Pronunciación: /əˈfɪks /[with object]
- 1Stick, attach, or fasten (something) to something else: panels to which he affixes copies of fine old printsMás ejemplos en oraciones
- Make sure your copyright notice is affixed to copies in such manner and location as to give reasonable notice of your copyright.
- Once the border on the wood is engraved, a fine cotton canvas is affixed to the wood with rabbit skin glue - a binding agent that is soaked in water overnight and then heated.
- At least one fastener affixes the mounting bracket and component to the chassis.
- 1.1 [no object] Be able to be fixed: the strings affix to the back of the bridgeMás ejemplos en oraciones
- How does it work and how does it affix to your ankle or your wrist?
- The slightly modified handguards affix to the tube and the new sling swivel lives there too.
- Easily affixed to the fridge or kitchen wall, the boards allow you to scribble notes and reminders when they come to you.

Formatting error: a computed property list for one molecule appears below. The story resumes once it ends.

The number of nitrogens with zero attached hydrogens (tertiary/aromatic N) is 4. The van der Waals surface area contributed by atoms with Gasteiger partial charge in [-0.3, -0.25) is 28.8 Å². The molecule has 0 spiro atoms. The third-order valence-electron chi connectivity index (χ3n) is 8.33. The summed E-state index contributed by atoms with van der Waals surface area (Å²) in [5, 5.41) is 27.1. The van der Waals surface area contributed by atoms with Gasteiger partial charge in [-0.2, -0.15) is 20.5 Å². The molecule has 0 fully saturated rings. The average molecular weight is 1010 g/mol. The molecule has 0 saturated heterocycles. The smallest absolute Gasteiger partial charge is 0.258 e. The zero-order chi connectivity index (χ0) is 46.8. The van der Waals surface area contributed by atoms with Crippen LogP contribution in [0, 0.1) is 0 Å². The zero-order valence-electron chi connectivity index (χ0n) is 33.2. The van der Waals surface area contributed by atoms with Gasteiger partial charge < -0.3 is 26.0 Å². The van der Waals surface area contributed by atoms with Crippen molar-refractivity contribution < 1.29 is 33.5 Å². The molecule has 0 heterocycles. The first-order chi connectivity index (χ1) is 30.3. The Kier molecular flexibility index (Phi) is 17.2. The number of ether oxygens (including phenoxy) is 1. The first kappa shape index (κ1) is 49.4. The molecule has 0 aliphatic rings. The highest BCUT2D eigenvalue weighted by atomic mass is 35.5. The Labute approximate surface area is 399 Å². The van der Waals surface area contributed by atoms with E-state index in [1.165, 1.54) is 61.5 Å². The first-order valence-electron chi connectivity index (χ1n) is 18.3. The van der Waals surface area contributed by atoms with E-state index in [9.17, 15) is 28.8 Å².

Pronunciación: /ˈafɪks /Grammar Volver al principio
- An addition to the base form or stem of a word in order to modify its meaning or create a new word. Compare with prefix, suffix, infix.Más ejemplos en oraciones
- Languages that work like this, where whole phrases or clauses can be formed in one word by attaching affixes to noun stems or verbs, are called polysynthetic.
- We usually have in mind a system where a stem is combined with various affixes, which might be prefixes, suffixes, or infixes.
- The experimenters pronounced the affixes and bases in the blending part and the complex words in the segmentation part.
- Más ejemplos en oraciones
- Newspapers - even the venerable New York Times - printed flags across entire back pages for affixation to windows.
- Root and pattern affixation is considered nonlinear since neither of the two morphological components appears in continuous form; rather, they are interdigitated within each other.
- That is, the traditional concept of witnessing the affixation of a traditional signature reduces the incidence of forged signatures.
late Middle English: from Old French affixer or medieval Latin affixare, frequentative of Latin affigere, from ad- 'to' + figere 'to fix'.